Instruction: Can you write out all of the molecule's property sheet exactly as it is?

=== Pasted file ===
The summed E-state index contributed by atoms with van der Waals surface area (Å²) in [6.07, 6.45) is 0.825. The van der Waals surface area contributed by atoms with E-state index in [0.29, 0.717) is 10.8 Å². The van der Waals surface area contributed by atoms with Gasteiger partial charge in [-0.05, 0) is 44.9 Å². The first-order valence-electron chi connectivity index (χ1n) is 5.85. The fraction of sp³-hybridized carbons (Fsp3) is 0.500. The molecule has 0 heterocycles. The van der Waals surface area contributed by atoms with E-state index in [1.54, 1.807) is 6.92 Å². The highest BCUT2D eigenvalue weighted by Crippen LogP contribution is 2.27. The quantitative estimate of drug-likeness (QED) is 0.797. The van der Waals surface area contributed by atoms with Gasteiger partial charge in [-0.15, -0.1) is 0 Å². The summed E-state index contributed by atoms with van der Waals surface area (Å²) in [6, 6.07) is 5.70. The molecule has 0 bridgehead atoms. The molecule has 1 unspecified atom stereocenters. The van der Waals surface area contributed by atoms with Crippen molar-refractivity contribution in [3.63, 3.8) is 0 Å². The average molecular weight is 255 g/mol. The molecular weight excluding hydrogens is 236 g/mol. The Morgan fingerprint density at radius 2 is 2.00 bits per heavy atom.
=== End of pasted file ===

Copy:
The summed E-state index contributed by atoms with van der Waals surface area (Å²) in [6.07, 6.45) is 0.825. The van der Waals surface area contributed by atoms with E-state index in [0.29, 0.717) is 10.8 Å². The van der Waals surface area contributed by atoms with Gasteiger partial charge in [-0.05, 0) is 44.9 Å². The first-order valence-electron chi connectivity index (χ1n) is 5.85. The fraction of sp³-hybridized carbons (Fsp3) is 0.500. The molecule has 0 heterocycles. The van der Waals surface area contributed by atoms with E-state index in [1.54, 1.807) is 6.92 Å². The highest BCUT2D eigenvalue weighted by Crippen LogP contribution is 2.27. The quantitative estimate of drug-likeness (QED) is 0.797. The van der Waals surface area contributed by atoms with Gasteiger partial charge in [-0.15, -0.1) is 0 Å². The summed E-state index contributed by atoms with van der Waals surface area (Å²) in [6, 6.07) is 5.70. The molecule has 0 bridgehead atoms. The molecule has 1 unspecified atom stereocenters. The van der Waals surface area contributed by atoms with Crippen molar-refractivity contribution in [3.63, 3.8) is 0 Å². The average molecular weight is 255 g/mol. The molecular weight excluding hydrogens is 236 g/mol. The Morgan fingerprint density at radius 2 is 2.00 bits per heavy atom.